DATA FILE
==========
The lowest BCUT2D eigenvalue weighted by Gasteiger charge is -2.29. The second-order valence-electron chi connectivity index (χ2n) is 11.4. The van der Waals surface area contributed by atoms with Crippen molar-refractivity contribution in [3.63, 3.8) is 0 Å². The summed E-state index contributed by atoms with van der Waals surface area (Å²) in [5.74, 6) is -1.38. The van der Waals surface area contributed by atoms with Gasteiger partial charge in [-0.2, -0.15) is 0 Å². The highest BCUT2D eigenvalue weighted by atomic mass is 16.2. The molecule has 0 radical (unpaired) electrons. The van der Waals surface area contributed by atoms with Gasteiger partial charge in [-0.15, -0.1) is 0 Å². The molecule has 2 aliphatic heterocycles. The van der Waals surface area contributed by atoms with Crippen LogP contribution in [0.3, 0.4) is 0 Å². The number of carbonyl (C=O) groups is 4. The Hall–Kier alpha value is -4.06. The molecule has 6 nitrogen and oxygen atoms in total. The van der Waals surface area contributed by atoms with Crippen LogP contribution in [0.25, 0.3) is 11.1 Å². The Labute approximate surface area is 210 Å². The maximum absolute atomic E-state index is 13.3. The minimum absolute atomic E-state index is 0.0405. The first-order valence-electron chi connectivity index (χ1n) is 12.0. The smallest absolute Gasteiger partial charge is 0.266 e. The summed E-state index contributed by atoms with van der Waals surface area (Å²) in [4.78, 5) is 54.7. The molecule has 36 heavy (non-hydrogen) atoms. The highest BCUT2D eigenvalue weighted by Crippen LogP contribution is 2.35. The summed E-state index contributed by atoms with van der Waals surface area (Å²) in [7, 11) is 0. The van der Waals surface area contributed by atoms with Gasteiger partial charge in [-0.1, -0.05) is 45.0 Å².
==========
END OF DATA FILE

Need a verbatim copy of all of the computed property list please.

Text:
The lowest BCUT2D eigenvalue weighted by Gasteiger charge is -2.29. The second-order valence-electron chi connectivity index (χ2n) is 11.4. The van der Waals surface area contributed by atoms with Crippen molar-refractivity contribution in [3.63, 3.8) is 0 Å². The summed E-state index contributed by atoms with van der Waals surface area (Å²) in [5.74, 6) is -1.38. The van der Waals surface area contributed by atoms with Gasteiger partial charge in [-0.2, -0.15) is 0 Å². The highest BCUT2D eigenvalue weighted by atomic mass is 16.2. The molecule has 0 radical (unpaired) electrons. The van der Waals surface area contributed by atoms with Gasteiger partial charge in [-0.15, -0.1) is 0 Å². The molecule has 2 aliphatic heterocycles. The van der Waals surface area contributed by atoms with Crippen LogP contribution in [0.3, 0.4) is 0 Å². The number of carbonyl (C=O) groups is 4. The Hall–Kier alpha value is -4.06. The molecule has 6 nitrogen and oxygen atoms in total. The van der Waals surface area contributed by atoms with Crippen LogP contribution in [0.25, 0.3) is 11.1 Å². The Labute approximate surface area is 210 Å². The maximum absolute atomic E-state index is 13.3. The minimum absolute atomic E-state index is 0.0405. The first-order valence-electron chi connectivity index (χ1n) is 12.0. The smallest absolute Gasteiger partial charge is 0.266 e. The summed E-state index contributed by atoms with van der Waals surface area (Å²) in [4.78, 5) is 54.7. The molecule has 36 heavy (non-hydrogen) atoms. The highest BCUT2D eigenvalue weighted by Crippen LogP contribution is 2.35. The summed E-state index contributed by atoms with van der Waals surface area (Å²) in [7, 11) is 0. The van der Waals surface area contributed by atoms with Gasteiger partial charge in [-0.1, -0.05) is 45.0 Å².